Property agents march against cooling measures, stamp tax
Thousands of real estate agents took to Hong Kong’s streets Sunday in protest at government efforts to curb soaring property prices, saying new transaction taxes and other measures are threatening their business.
The alliance, supported by industry leaders Centaline Property Agency and Midland Realty as well as associations representing smaller agencies, called on the government to scrap the Special Stamp Duty and the Buyer Stamp Duty.
“There are 37,000 agents in Hong Kong and there were only 3,000 transactions last month,” said Raymond Ho, a spokesman for the rally organisers.
“The policies have frozen the market. A lot of small property agent firms will close in the future,” he told news agency AFP.
Organisers said 23,000 joined the rally while police put the turnout at 5,500. Protesters chanting slogans marched through Causeway Bay from Victoria Park before assembling at government headquarters at Tamar.
Home prices in the crowded city have risen by 120 per cent since 2008, and by more than 30 per cent from their previous peak in 1997.
A 900-square-foot apartment in the middle-market Tai Koo Shing estate sold for more than HK$10 million (US$1.29m) last year, after being priced at about HK$3 million in 2003.
Officials say the measures to cool the market, in the form of extra stamp duties on some purchases, are aimed at stemming short-term speculative inflows.
They have so far had little effect in driving down prices but sales have dropped off dramatically.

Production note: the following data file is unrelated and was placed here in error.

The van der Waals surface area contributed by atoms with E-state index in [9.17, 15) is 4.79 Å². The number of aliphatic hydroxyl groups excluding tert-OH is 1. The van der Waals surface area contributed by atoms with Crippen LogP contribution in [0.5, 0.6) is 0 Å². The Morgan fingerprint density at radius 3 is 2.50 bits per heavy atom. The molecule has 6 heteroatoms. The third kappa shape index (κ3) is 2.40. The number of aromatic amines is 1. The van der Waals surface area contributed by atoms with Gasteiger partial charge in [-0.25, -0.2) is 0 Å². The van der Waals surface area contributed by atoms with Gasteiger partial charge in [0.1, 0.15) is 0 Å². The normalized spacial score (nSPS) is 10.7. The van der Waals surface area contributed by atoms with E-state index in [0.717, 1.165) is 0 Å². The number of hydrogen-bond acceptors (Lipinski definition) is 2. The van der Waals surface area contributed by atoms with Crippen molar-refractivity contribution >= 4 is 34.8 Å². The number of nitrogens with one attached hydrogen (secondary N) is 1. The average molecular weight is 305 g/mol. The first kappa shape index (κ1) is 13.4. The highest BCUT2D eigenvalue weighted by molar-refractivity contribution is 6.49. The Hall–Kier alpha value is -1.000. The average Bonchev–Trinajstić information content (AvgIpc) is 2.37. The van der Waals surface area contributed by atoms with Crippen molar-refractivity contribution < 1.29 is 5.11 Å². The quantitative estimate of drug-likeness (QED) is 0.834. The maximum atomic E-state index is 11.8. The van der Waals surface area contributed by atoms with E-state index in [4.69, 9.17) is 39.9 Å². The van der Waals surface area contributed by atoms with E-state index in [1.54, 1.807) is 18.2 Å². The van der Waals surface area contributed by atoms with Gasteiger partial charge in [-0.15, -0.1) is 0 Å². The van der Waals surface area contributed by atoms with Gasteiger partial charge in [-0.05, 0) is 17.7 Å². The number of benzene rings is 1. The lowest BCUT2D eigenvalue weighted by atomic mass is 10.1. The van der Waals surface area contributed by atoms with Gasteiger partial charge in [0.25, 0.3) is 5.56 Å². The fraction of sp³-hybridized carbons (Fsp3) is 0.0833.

Agents said developers needed time to get used to the new rules. They said they expected sales to continue to be slow in the coming months. Sales of offices, shops and industrial properties have also declined.
Shih Wing-ching, co-founder of Centaline Property, who joined the rally, said the cooling measures hindered property owners from freely selling their investments since the stamp duties discourage potential buyers.
Ho said 90 per cent of property agents received no commissions last month and the number of transactions dropped by 70 per cent since the cooling measures were introduced.
Total property transactions, including residences, offices, shops and car parks, fell 12.7 per cent month on month in June to 4,616, according to Land Registry figures. The year-on-year decline was 45 per cent.
Housing minister Anthony Cheung Bing-leung stressed on Friday the measures were exceptional, in an apparent attempt to appease growing hostile sentiment from the business sector.
“We still feel that the market could be volatile, so we have to be very careful about any bubble risk,” Cheung told reporters. “These measures are exceptional measures under exceptional circumstances.”